A spectrum represents the ways in which most people in my life keep in touch. I was brought up to answer my parents' messages ASAP and answer their calls immediately. If I don't answer within 10 minutes, without fail, they'd bombard me with questions over further calls and messages. In the age of BlackBerry Messenger, they'd abuse the PING function in order to reach me, a daughter who maintains her phone in silent mode. On the other hand of the spectrum are those who completely do not keep in touch.
In turn, I don't keep in touch with them either, except when Facebook reminds me of their birthday. Let's scrap these names out of the spectrum as those whom I don't keep in touch with. Then we have those who occasionally keep in touch and appear to want to maintain relations, but fail miserably at doing so. In the middle, we have friends whom I bombard with messages if they take days to reply, vice versa. These relationships are characterized by open communication that involves more honest, demanding rants than polite hellos.
Earlier today, my best friend of nearly ten years called me out, "Will you get to the point, like you always do?" For a second, I wondered if I've been consistently straightforward that he's unused to my latest portrayal of the needy friend.
"I just wanted to say hi!" I shouted back via text, hoping it would register.
"Then say 'hi'!" he typed back. Truthfully, a simple hi would not seem right, as it was too sanitary and distant for the relationship we share.
This brings us to the first part of keeping in touch.
I. Maintain the tone shared in face-to-face communication
Tone refers to the dynamic tendency to communicate. This is more easily done during phone calls, when our voice is available for interpretation. If you are used to ribbing each other or using specific words then do so in text. Changing the tone seems artificial and unnatural. What could have felt like an organic extension of your last conversation quickly becomes a separate dialogue with a different character. In some ways, continuing the style in which you communicate face-to-face onto text shows a sense of comfort with yourself and confidence that your friend will understand your quirky remarks and sarcastic jokes without even hearing your intonation. In turn, trusting that the other person can and will understand you even through emojis or abbreviated words often will lead to a strong relationship.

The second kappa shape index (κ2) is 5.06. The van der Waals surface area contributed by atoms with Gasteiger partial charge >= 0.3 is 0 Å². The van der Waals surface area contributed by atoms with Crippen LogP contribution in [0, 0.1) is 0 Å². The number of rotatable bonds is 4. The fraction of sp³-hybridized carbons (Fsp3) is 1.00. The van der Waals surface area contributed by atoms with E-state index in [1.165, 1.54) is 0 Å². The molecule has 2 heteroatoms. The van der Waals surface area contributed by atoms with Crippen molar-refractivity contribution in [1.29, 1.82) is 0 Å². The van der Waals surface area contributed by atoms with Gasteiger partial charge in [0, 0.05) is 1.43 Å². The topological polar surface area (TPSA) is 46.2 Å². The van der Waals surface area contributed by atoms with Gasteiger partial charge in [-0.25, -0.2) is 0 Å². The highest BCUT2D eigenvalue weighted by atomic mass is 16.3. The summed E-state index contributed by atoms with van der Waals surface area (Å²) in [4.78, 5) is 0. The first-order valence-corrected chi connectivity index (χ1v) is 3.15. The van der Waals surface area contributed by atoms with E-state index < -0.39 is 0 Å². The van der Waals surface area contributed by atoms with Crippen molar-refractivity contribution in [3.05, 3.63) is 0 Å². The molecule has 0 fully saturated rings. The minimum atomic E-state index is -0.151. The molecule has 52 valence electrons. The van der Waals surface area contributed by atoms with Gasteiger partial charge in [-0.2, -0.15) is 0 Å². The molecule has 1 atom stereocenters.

For instance, I can count the amount of times in which my best friend and I have said 'hi!' to one another. Instead of greeting one another, we often jump directly into conversation. So, for me to say 'hi!' via text should warrant further investigation as to whether I have been replaced by an alien replicate.
However, maintaining tone can be especially difficult when a rapport has yet to be established. How can you continue a tone that is still in its infancy, still developing its personality, and still determining its trajectory?
II. Scope it
In graduate school, I met a very special friend who would start most business school projects with a scoping exercise. The need to set a horizon is quickly becoming a compulsion. But, as someone who always prefers order over chaos, I can appreciate having scope to organize my interactions, especially ones that I would like to grow but struggle to do so.